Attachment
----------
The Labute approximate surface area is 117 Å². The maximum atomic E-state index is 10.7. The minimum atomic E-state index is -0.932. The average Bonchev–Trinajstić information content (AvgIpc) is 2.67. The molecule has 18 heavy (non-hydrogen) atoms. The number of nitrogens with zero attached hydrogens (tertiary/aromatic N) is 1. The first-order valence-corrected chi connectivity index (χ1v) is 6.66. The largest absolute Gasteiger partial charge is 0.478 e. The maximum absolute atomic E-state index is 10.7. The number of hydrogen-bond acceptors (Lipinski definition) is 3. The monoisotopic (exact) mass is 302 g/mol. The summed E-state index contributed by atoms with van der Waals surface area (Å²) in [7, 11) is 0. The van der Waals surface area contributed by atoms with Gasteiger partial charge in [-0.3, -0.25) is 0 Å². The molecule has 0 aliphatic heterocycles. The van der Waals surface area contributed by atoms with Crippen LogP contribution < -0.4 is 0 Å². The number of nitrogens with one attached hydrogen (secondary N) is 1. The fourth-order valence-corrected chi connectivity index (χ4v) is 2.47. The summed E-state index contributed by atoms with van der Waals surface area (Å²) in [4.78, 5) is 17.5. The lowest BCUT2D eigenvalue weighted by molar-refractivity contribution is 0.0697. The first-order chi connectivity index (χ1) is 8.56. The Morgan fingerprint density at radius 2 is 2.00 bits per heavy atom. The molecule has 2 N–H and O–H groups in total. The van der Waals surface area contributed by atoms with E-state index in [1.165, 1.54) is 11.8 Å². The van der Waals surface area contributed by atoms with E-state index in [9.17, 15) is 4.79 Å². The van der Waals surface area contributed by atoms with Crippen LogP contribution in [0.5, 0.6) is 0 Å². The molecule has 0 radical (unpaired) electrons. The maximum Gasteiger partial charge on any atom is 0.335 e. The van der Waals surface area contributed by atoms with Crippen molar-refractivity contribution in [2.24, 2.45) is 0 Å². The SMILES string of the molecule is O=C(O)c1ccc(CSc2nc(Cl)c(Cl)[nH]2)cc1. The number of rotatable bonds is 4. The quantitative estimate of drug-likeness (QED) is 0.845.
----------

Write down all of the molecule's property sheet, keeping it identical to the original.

The Labute approximate surface area is 117 Å². The maximum atomic E-state index is 10.7. The minimum atomic E-state index is -0.932. The average Bonchev–Trinajstić information content (AvgIpc) is 2.67. The molecule has 18 heavy (non-hydrogen) atoms. The number of nitrogens with zero attached hydrogens (tertiary/aromatic N) is 1. The first-order valence-corrected chi connectivity index (χ1v) is 6.66. The largest absolute Gasteiger partial charge is 0.478 e. The maximum absolute atomic E-state index is 10.7. The number of hydrogen-bond acceptors (Lipinski definition) is 3. The monoisotopic (exact) mass is 302 g/mol. The summed E-state index contributed by atoms with van der Waals surface area (Å²) in [7, 11) is 0. The van der Waals surface area contributed by atoms with Gasteiger partial charge in [-0.3, -0.25) is 0 Å². The molecule has 0 aliphatic heterocycles. The van der Waals surface area contributed by atoms with Crippen LogP contribution < -0.4 is 0 Å². The number of nitrogens with one attached hydrogen (secondary N) is 1. The fourth-order valence-corrected chi connectivity index (χ4v) is 2.47. The summed E-state index contributed by atoms with van der Waals surface area (Å²) in [4.78, 5) is 17.5. The lowest BCUT2D eigenvalue weighted by molar-refractivity contribution is 0.0697. The first-order chi connectivity index (χ1) is 8.56. The Morgan fingerprint density at radius 2 is 2.00 bits per heavy atom. The molecule has 2 N–H and O–H groups in total. The van der Waals surface area contributed by atoms with E-state index in [1.165, 1.54) is 11.8 Å². The van der Waals surface area contributed by atoms with E-state index in [9.17, 15) is 4.79 Å². The van der Waals surface area contributed by atoms with Crippen LogP contribution in [0.5, 0.6) is 0 Å². The molecule has 0 radical (unpaired) electrons. The maximum Gasteiger partial charge on any atom is 0.335 e. The van der Waals surface area contributed by atoms with Crippen molar-refractivity contribution in [2.24, 2.45) is 0 Å². The SMILES string of the molecule is O=C(O)c1ccc(CSc2nc(Cl)c(Cl)[nH]2)cc1. The number of rotatable bonds is 4. The quantitative estimate of drug-likeness (QED) is 0.845.